Source: Politico

Politico’s poll of polls above, which can be clicked on in the original to show dates, is a fascinating study.  It charts three stages of events over the past tumultuous year.

The first begins after Theresa May’s announcement of resignation on May 24 and ends at the general election of last December 12.

It shows the Conservative opinion poll line gradually rising from pre-Boris Johnson’s election as Conservative leader through his win and Parliamentary setbacks – Commons defeats; expulsions; the Supreme Court judgement…

…To this thumping general election victory.  During this period, Labour’s rating originally remains steady and then, as an election approaches, rises.  The Liberal Democrat total falls commensurately.

The second period starts after December 12, and runs from the pre-Coronavirus first period of Johnson’s premiership until just after the election of Keir Starmer as Labour leader on April 4.

It shows the Tory rating climbing to a peak of 51 per cent of the poll, and Labour and Liberal Democrats ratings falling away amidst their post-general election doldrums.

This highest Conservative total also concides with the period immediately after Johnson’s Prime Ministerial broadcast of March 24 announcing the lockdown.  Hence a Union Jack effect.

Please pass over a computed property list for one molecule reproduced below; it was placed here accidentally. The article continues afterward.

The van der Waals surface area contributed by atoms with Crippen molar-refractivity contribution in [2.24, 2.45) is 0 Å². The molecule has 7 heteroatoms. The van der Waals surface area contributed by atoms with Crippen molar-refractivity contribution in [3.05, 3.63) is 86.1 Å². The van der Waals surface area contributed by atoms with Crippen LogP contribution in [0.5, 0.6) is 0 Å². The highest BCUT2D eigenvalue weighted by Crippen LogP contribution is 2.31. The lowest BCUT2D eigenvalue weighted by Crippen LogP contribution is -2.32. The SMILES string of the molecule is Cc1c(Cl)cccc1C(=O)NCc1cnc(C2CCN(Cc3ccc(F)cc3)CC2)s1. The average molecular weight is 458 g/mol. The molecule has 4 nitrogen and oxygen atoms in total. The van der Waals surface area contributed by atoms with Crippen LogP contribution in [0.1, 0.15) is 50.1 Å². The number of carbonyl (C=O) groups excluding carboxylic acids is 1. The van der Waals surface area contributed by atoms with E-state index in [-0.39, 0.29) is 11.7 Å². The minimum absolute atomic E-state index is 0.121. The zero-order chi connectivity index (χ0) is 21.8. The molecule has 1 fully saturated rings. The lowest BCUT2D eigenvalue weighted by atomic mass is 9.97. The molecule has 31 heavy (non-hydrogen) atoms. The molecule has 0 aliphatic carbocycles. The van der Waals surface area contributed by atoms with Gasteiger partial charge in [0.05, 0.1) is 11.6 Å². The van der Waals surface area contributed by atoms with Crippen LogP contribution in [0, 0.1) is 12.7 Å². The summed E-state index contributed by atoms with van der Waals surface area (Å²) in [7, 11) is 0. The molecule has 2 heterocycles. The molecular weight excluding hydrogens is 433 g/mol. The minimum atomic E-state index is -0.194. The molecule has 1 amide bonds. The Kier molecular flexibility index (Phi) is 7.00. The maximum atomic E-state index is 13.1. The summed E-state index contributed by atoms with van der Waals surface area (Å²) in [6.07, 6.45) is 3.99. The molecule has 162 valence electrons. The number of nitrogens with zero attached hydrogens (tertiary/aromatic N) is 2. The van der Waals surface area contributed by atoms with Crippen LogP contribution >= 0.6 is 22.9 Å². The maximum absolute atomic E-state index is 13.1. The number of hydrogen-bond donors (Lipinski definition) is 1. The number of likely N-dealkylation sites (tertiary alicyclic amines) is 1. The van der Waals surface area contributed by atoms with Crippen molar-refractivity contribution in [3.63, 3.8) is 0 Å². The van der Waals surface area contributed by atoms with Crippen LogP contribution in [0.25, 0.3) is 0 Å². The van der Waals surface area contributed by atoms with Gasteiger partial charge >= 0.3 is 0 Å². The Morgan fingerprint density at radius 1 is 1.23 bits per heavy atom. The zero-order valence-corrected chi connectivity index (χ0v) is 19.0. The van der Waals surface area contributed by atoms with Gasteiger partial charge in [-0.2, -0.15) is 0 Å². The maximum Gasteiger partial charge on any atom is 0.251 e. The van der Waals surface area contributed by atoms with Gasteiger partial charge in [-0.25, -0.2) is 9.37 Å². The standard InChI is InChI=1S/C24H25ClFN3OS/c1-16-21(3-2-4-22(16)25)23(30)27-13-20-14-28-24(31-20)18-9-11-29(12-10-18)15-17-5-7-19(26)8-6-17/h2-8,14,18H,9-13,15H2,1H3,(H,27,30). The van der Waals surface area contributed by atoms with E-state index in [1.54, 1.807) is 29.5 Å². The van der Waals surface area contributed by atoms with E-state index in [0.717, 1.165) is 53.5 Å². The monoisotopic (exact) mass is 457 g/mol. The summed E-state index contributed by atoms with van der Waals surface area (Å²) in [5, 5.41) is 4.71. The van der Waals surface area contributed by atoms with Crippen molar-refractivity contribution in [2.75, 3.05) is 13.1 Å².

The third stage has Labour’s total rising about a week after Starmer’s election, and the Tory total falling below 50 per cent on May 4.

Between then and now the Conservative share falls smoothly and steadily to a June 10 total of 43 per cent.  The Labour share on that day is 37 per cent.

The poll of polls presents no evidence to suggest that either the complex relaxation of lockdown announced on May 10, or the Dominic Cummings affair at the end of the month, speeded up the slide.

A more likely explanation is shutdown frustration, Britain’s death totals, financial anxiety – and a sense that the Government hasn’t handled the virus well, accentuated and amplified by media coverage.

The next election is expected to take place in four years’ time, so polls at this stage are of limited value – though it’s worth remembering that we are due to have a double dose of local elections in 2021: that year’s and this year’s.

Nonetheless, they are always worth keeping an eye on, and in our view the ones most worth clocking are those measuring voting intention, which are regular, comparable, and among the least obscure.

Britain Elects’ Twitter feed shows three polls since June. Survation’s of June 9/10, which shows the Conservatives at 42 per cent, Labour at 36 per cent and the LibDems at eight per cent…

…Ipsos/MORI’s of June 12, which shows the Tories at 43 per cent, Labour at 38 per cent and the LibDems at ten per cent…

…Redfield Winton’s of yesterday, which has the Conservatives on 41 per cent, Labour on 39 per cent and the LibDems on nine per cent…

…YouGov’s of the same day: Tories 45 per cent, Labour 37 per cent, LibDems 6 per cent.  And Opinium’s, posted ten hours ago, showing 44 per cent, 39 per cent and six per cent respectively.

At some point before the year is out, we expect the polls to show the classic, though not invariable, mid-term shape: Opposition ahead, Government behind.